Post Number: 78
|Posted on Thursday, March 26, 2009 - 5:04 am: || |
If you get HIGH enough (or take the Detroit People Mover), you might see Windsor's coastline, according to this Detroit News article:
"Demand for the [People Mover], which completes a 2.9-mile loop every 13 or 14 minutes and boasts sweeping views of the city and Windsor coast, was so great during Super Bowl that visitors lined up outside Renaissance Center station for one and a half hours just to board, he said."
"Detroit's plan: Get Final Four fans talking, spending"
http://detnews.com/article/200 90326/BIZ/903260367/Detroit+s+ plan++Get+Final+Four+fans+talk ing++spending
Okay. So, maybe the Detroit River isn't really a river, after all. We accept that our fair "river" is actually a strait...perhaps, it is even something different. However, it is certainly not a sea. Therefore, "waterfront" or even the common, but erroneous "riverfront" would be acceptable - but "coast?"
Also, noteworthy is that our monorail is such a tourist attraction that there is the potential for people to wait over an hour in line for a ride. Our monorail has the demand of a roller coaster! That's just neat!
Post Number: 4332
|Posted on Thursday, March 26, 2009 - 5:28 am: || |
There is some debate over whether it is a true strait or not, because straits usually connect two bodies of water at the same elevation and that are basically the same body of water (think the Straits of Mackinaw).
But, it is most definitely a river, since it has a slight gradient, if even calling it a strait is ambiguous, so, it could definitely be called a riverfront. Yeah, but you're right about the fact that it's definitely not a coast.
Post Number: 851
|Posted on Thursday, March 26, 2009 - 6:21 am: || |
Coast just means shoreline. Shoreline means waters' edge.
Post Number: 1054
|Posted on Thursday, March 26, 2009 - 10:50 am: || |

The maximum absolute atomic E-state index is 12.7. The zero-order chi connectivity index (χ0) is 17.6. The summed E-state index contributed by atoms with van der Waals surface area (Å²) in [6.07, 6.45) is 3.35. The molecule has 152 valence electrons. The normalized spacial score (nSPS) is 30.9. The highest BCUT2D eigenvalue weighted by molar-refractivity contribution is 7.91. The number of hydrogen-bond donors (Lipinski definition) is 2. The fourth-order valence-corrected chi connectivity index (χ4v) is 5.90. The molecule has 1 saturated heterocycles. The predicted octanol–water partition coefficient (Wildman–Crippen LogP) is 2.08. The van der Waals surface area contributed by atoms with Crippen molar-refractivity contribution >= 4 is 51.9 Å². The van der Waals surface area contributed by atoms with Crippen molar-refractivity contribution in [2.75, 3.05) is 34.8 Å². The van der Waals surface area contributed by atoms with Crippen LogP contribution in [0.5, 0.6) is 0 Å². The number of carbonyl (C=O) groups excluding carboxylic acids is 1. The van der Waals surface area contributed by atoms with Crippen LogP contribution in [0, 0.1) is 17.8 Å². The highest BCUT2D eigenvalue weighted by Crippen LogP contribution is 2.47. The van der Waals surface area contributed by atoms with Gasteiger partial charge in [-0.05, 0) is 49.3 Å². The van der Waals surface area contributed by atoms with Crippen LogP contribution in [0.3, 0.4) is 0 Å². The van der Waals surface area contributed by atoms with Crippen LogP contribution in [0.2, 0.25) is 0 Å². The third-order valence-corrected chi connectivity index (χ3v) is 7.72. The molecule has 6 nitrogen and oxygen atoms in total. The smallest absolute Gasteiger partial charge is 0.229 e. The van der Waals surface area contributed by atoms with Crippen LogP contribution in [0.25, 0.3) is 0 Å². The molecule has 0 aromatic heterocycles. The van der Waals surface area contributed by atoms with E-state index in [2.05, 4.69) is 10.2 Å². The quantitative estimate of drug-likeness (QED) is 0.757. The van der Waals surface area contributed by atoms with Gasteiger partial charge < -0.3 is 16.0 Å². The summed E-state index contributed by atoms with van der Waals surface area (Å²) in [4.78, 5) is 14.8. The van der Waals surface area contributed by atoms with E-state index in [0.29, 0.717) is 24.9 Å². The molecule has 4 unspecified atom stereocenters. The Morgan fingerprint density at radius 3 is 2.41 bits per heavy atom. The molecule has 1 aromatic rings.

coast: land alongside the sea; seashore
(source: Webster's Umpteenth Edition)
Post Number: 5437
|Posted on Thursday, March 26, 2009 - 11:05 am: || |
perhaps it's being used in the obsolete sense: the boundary or border of a country
Post Number: 3738
|Posted on Thursday, March 26, 2009 - 11:09 am: || |
They should have said shoreline, right? That would have been my choice. Maybe people are just too used to saying East Coast and West Coast and now "Third Coast." At this rate, within 25 years words will mean anything you want to, and it'll be a magical land with fairies and gumdrops!
Post Number: 1074
|Posted on Friday, March 27, 2009 - 2:21 pm: || |
How would you define "fairies"?
(just kidding! - no response required)
Post Number: 95
|Posted on Friday, March 27, 2009 - 2:59 pm: || |
I agree that "coast" can be used to describe the water's edge, but they used the term "monorail." This is incorrect.
Post Number: 1170
|Posted on Friday, March 27, 2009 - 3:21 pm: || |
Detroitnerd, no need to be sooo littoral ...
Post Number: 697
|Posted on Friday, March 27, 2009 - 4:20 pm: || |
I just call it a beautiful thing that has been hidden and abused.
Post Number: 538
|Posted on Friday, March 27, 2009 - 4:52 pm: || |
Montrealers call their Mont-Royal "La montagne", "the mountain", when it is not in the same league as the Rockies. We have every right to call it a river.
Post Number: 2632
|Posted on Friday, March 27, 2009 - 5:08 pm: || |
LMichigan, calling it the "Detroit River" is a contradiction in terms, since the french term "detroit" means "strait", or "by the straits".